For Mickey Callaway, the hardest part of filling out the lineup card this season might be whose name to write first. The Mets don't have a prototypical lead off hitter, but they have options. Let’s speculate as to who will get that first plate appearance for the Mets in 2018.
Nimmo absolutely dominated righties in 2017, albeit in a small sample size, as he slashed .281/.404/.474 in 166 plate appearances. Even a pretty significant regression in OBP back to the .370-to-.380 range would make Nimmo arguably the Mets' best candidate. He has batted there twice already this spring.
The issue for Nimmo will be playing time. The Mets currently have a lot invested in Juan Lagares (he’s due $6.5 million in 2018), and early indications from management are that he’ll start against both lefties and righties. With that said, Lagares has yet to play in a Spring Training game due to a hamstring injury, so if Lagares continues to be banged up, the door for Nimmo at lead off could start to creak open.
Prior to the start of Spring Training, Callaway indicated that he would consider the idea of batting Frazier at lead off. On the surface, it makes sense. Frazier posted a career-high in on-base percentage (.344) and walks (83) last year, and if he can continue to improve on that with the new approach he’s adopted over the last few years, he would be a suitable candidate.
However, to me, Frazier’s ability to hit for power fits better as protection for Yoenis Céspedes and Jay Bruce, so he'll likely be either the fourth or fifth spot (depending on where Yo ends up) . It’s also worth noting that Frazier has zero experience in the Majors as a leadoff hitter, and has yet to do so in Spring Training, so the idea of him hitting there is probably a long shot.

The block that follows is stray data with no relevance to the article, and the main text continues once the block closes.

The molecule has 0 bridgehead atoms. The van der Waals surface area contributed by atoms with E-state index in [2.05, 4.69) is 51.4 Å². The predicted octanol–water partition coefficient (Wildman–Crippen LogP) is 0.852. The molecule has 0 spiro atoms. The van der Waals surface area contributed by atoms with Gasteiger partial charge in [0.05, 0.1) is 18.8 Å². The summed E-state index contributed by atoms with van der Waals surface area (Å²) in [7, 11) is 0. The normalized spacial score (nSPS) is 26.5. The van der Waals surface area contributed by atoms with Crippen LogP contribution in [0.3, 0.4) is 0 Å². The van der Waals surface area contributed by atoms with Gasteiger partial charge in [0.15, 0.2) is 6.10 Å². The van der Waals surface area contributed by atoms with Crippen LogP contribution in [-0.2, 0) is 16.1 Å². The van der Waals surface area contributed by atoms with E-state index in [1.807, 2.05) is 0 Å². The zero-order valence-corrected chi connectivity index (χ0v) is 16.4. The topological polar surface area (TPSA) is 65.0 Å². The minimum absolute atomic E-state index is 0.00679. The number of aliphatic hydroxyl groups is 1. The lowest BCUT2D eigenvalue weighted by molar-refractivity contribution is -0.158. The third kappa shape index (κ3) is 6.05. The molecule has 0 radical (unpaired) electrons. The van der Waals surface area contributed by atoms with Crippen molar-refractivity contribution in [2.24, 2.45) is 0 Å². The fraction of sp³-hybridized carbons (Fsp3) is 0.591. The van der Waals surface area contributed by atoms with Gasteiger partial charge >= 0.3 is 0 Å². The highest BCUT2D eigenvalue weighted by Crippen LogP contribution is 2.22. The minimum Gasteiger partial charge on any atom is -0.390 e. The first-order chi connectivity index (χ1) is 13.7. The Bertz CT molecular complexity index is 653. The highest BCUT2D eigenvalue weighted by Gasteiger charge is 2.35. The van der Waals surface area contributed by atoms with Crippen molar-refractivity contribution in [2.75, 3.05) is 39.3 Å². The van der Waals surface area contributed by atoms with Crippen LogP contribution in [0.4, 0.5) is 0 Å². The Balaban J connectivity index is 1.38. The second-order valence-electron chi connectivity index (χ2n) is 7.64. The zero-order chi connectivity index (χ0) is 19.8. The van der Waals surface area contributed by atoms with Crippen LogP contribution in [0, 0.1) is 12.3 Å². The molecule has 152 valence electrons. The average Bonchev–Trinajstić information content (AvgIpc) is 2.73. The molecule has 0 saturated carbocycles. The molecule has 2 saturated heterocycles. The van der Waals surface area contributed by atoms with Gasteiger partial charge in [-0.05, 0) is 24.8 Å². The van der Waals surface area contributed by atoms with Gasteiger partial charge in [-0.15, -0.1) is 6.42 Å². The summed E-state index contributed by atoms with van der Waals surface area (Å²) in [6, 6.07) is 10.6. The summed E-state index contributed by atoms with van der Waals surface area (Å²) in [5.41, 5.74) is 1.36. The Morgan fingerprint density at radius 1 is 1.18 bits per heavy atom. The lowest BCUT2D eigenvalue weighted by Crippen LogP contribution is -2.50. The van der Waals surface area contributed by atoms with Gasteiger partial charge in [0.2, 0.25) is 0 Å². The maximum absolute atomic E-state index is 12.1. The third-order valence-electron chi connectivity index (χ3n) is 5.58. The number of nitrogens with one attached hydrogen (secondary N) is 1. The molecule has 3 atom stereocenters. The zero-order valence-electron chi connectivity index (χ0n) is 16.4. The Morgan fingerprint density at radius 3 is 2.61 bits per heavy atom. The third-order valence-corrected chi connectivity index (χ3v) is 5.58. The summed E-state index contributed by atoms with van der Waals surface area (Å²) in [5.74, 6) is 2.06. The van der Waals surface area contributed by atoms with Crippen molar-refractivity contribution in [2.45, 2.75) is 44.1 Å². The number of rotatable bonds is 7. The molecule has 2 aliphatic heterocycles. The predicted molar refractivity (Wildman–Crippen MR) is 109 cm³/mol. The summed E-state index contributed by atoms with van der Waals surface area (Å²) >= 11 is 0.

In his first Major League opportunity, Rosario struggled to control the strike zone (.271 OBP in 170 plate appearances with a 45.5 percent chase rate), but the Mets' starting shortstop possesses a skill that’s otherwise absent in the lineup: speed.
Rosario stole seven bases with the Mets in games last year, which was actually tied for second on the team behind Jose Reyes. Rosario has also shown an ability to get on base in the Mets minor league system, and prior to his call-up in 2017, he had a .367 OBP in Las Vegas. However, Rosario desperately needs to improve his pitch selection, since he only walked three times with the Mets last year. I don’t envision a team with playoff aspirations slotting a relatively inexperienced player at the top of the order, at least not until he proves he’s willing to take an occasional walk.
Cabrera is the least sexy pick of the bunch (unless you ask Lismar Cabrera, Cabby's wife), but what he provides is a stable and reliable veteran bat at the top of the order.
Since coming to the Mets in 2016, Cabrera has earned a .343 On-Base Percentage, well above last year’s league average .324, and he seems to be the favorite at the moment. Cabrera been slotted at the top of the lineup three times already in Spring Training, including Thursday afternoon.
Against righties, the switch-hitting infielder possesses a .328 OBP for his career, which is second-best among players that are presumably in contention for the Opening Day leadoff spot (this excludes players like Adrian González and Jose Reyes). That on-base percentage won’t inspire a great deal of excitement, but the Mets can rely on Cabrera to be right around that number again this year, eliminating the unknown as a variable. And since the Mets have made it clear that speed at the top of the order (or frankly, anywhere in the order, for that matter) is not a priority, it makes Cabrera a solid, albeit boring lead off candidate.
Over his career, Cabrera has proven he can get on base against both lefties and righties (.339 and .328 OBP, respectively). He has a career 344 plate appearances as a leadoff hitter, and he can be trusted to be a steady Major League contributor.
Nimmo and Rosario will likely receive the occasional opportunity at the top of the order, with Nimmo there against righties and Rosario against lefties. Cabrera at the top of the order isn’t exciting, but it is safe and consistent, and the Mets won’t be able to afford experimentation with the potential for failure at such an important spot.